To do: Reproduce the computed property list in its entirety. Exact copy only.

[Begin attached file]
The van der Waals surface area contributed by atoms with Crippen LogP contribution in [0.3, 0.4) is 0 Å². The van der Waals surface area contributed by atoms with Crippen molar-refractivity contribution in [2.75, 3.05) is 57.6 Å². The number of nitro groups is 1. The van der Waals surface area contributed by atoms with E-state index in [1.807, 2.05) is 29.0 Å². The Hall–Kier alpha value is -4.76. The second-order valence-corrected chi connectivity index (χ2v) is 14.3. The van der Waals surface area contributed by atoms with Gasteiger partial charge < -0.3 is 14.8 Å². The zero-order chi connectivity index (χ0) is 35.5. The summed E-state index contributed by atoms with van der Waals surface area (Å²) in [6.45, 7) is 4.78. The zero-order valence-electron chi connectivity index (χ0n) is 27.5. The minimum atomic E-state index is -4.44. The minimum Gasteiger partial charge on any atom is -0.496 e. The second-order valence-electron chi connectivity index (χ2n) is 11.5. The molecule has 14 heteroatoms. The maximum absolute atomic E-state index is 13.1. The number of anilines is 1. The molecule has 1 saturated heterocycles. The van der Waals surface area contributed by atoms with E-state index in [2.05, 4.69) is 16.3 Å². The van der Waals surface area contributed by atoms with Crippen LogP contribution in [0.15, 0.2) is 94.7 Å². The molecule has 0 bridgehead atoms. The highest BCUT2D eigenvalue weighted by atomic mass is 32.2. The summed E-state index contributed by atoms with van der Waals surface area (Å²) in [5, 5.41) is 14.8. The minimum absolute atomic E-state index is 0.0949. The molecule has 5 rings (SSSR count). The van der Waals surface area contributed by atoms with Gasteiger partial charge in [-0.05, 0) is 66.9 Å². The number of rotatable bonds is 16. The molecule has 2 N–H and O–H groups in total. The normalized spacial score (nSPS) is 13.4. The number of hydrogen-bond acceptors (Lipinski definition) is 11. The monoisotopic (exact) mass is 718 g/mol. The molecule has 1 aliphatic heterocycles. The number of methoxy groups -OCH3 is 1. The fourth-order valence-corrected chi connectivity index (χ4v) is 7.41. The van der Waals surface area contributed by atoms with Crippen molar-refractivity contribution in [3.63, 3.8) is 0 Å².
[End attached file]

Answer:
The van der Waals surface area contributed by atoms with Crippen LogP contribution in [0.3, 0.4) is 0 Å². The van der Waals surface area contributed by atoms with Crippen molar-refractivity contribution in [2.75, 3.05) is 57.6 Å². The number of nitro groups is 1. The van der Waals surface area contributed by atoms with E-state index in [1.807, 2.05) is 29.0 Å². The Hall–Kier alpha value is -4.76. The second-order valence-corrected chi connectivity index (χ2v) is 14.3. The van der Waals surface area contributed by atoms with Gasteiger partial charge < -0.3 is 14.8 Å². The zero-order chi connectivity index (χ0) is 35.5. The summed E-state index contributed by atoms with van der Waals surface area (Å²) in [6.45, 7) is 4.78. The zero-order valence-electron chi connectivity index (χ0n) is 27.5. The minimum atomic E-state index is -4.44. The minimum Gasteiger partial charge on any atom is -0.496 e. The second-order valence-electron chi connectivity index (χ2n) is 11.5. The molecule has 14 heteroatoms. The maximum absolute atomic E-state index is 13.1. The number of anilines is 1. The molecule has 1 saturated heterocycles. The van der Waals surface area contributed by atoms with E-state index in [2.05, 4.69) is 16.3 Å². The van der Waals surface area contributed by atoms with Crippen LogP contribution in [0.15, 0.2) is 94.7 Å². The molecule has 0 bridgehead atoms. The highest BCUT2D eigenvalue weighted by atomic mass is 32.2. The summed E-state index contributed by atoms with van der Waals surface area (Å²) in [5, 5.41) is 14.8. The minimum absolute atomic E-state index is 0.0949. The molecule has 5 rings (SSSR count). The van der Waals surface area contributed by atoms with Gasteiger partial charge in [-0.05, 0) is 66.9 Å². The number of rotatable bonds is 16. The molecule has 2 N–H and O–H groups in total. The normalized spacial score (nSPS) is 13.4. The number of hydrogen-bond acceptors (Lipinski definition) is 11. The monoisotopic (exact) mass is 718 g/mol. The molecule has 1 aliphatic heterocycles. The number of methoxy groups -OCH3 is 1. The fourth-order valence-corrected chi connectivity index (χ4v) is 7.41. The van der Waals surface area contributed by atoms with Crippen molar-refractivity contribution in [3.63, 3.8) is 0 Å².